Things to consider before starting a consultancy business
Posted on 13th May 2020 by Marketing Executive - Katherine Ducie
The UK’s consulting industry is made up of over 63,000 professionals, specialising in a broad range of areas, from PR and marketing to finance and accounting.
Working in a profession where your experience and advice is what you build your business on can be extremely fulfilling. It presents a chance to work with different clients from all industry sectors, by providing them with valuable services that they cannot undertake themselves.
As well as providing a fulfilling career, consultancy can be a profitable and equally, a challenging route to take. With no two days the same, a career as a consultant can provide you with the independence and flexibility you’ve always craved.
But how do you take the leap and start a career as a consultant?
Knowing how to get started, or even getting to the stage where you have enough self-confidence to go for it can be difficult.
If you’re thinking of starting your own consulting business but don’t know how to or you’re trying to figure out whether it’s a step you’re ready to take, this article will help you find the answers.
To give you the best and most practical advice, we’ve spoken with experienced consultancy business owners, Jessica and Natalie. They share with us their first-hand experience of starting and maintaining a successful consultancy business.
In our article we cover topics including:
- How many years of experience should you have before becoming a consultant?
- What skills are needed to be successful as a consultant
- The challenges faced at the beginning of a consulting career
- What is key to sustaining and growing a consulting business?
- How to set the right prices
- How to register a business
PR consultant – Jessica Morgan
Based just outside of Bath, Jessica set up her own PR consultancy business Carnsight Communications over four years ago. Discussing when she first went into consultancy, Jessica says: “I’d thought about it for a while, but it felt like a big step. Moving from London to the Bath area was the real catalyst. I started small with one project and it grew from there.”
Marketing consultant – Natalie Sharp
Based in Tunbridge Wells, Natalie set up her marketing consultancy business, Sharp Thinking Marketing, two years ago. Natalie has consulted at brands including Vodafone, where she created an award-winning social media strategy. Explaining her path into consultancy, Natalie says: “Across my career, I had worked with a huge range of clients across different sectors and client-side I had worked for start-ups, small businesses as well as corporates, so I felt I could utilise the depth and breadth of my experience in a consultancy capacity.”
Knowing when the time is right to become a consultant
Explaining how she knew it was the right time to take the plunge and become a consultant, Jessica says: “It’s always a leap of faith but peers and people in my network had encouraged me and said they knew I could do it, which definitely helped. Self-confidence was the single biggest thing I needed.”
For Natalie, the flexibility consultancy offered was perfect for juggling work around motherhood.
She says: “I felt confident that I could advise clients with their business planning. It was always something I knew I wanted to do. I took a career break after having my children and felt it was the perfect time for me. It would also allow me flexibility, so I could work from home and fit the work in around the children.”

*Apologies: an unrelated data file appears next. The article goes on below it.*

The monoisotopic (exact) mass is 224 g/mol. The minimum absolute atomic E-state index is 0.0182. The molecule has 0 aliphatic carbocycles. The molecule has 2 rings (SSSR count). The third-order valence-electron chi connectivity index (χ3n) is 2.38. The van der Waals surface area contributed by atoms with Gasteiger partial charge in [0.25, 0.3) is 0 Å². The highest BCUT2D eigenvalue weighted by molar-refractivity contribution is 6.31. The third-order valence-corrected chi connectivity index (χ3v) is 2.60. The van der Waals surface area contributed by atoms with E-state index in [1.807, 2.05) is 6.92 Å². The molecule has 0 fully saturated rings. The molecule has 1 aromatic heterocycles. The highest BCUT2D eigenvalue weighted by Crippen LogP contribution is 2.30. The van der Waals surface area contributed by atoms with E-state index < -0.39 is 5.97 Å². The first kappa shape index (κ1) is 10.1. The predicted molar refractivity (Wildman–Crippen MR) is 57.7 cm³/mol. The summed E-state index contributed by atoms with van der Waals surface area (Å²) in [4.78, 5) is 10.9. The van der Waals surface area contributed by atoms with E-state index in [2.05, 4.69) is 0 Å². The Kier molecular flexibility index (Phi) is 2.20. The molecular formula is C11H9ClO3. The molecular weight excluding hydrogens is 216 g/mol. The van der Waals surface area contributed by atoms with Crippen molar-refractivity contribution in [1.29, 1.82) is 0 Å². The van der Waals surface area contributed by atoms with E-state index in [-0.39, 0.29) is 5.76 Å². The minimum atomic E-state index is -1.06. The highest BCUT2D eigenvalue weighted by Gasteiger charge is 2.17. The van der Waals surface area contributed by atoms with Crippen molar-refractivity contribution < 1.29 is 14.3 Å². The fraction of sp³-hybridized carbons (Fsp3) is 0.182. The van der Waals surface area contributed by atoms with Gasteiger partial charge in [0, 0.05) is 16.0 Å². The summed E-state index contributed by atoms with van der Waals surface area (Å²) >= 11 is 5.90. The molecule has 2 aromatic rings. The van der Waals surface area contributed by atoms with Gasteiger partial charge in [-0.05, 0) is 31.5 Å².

How many years of experience should you have before becoming a consultant?
There’s no definitive number, when it comes to the years of experience you need to become a consultant, but you need to have honed enough experience to impress a prospective client and for them to believe that you can tackle a problem much more effectively than they’re able to themselves.
Prior to becoming a consultant, Jessica had built up 15 years of experience working with a range of high-profile global brands and as a Director at a PR agency.
She explains: “I had 15 years behind me which felt like a good amount. Having said that, every profession is different and if you feel you’ve grown enough in your role you may feel ready after just a few years. We’re all still learning.”
Natalie on the other hand spent 10 years working in advertising at the biggest London agencies, creating lead generation campaigns and managing product launches. She then worked in house as a marketeer, developing marketing strategies.
Natalie shares her advice: “I would say you need at least 10 years of experience to really add value to different clients that operate in different sectors and have very different challenges. I use my knowledge and experience across all the 8 different roles I’ve had during my career history. Every role I’ve had I’ve been able to learn from and grow.”
What five skills are needed to be successful as a consultant?
Jessica’s top five skills:
- Confidence – build or fake it initially if necessary!
- Enjoying your craft
- Never stopping learning
- Finding your support network
- Knowing when to delegate
Natalie’s top five skills:
- Good listener
- Strong multi-tasker
- Good at questioning
- Natural problem solver
The challenges faced at the beginning of a consulting career
Sharing what she found difficult when first becoming a consultant, Jessica says: “Initially I missed having colleagues around me – so I started getting more involved in networks and started having more face-to-face meetings with clients and contacts.”
“Also, the fact that you’re the main contact for everything has its challenges – you suddenly have to understand IT systems, be a web developer and fix a broken printer yourself. That was eye-opening!”
For Natalie, the juggling and being responsible for all parts of a business were the most challenging aspects.
She says: “It is not just about delivering the work – you are running a business. You need to think about everything that comes with it including your sales, marketing and finance.
It is also a fine balancing act, gauging how much time a project will take and then ensuring you have lined up the next project without waiting for months. And of course, ensuring you have got your pricing right, so you can make a sufficient profit.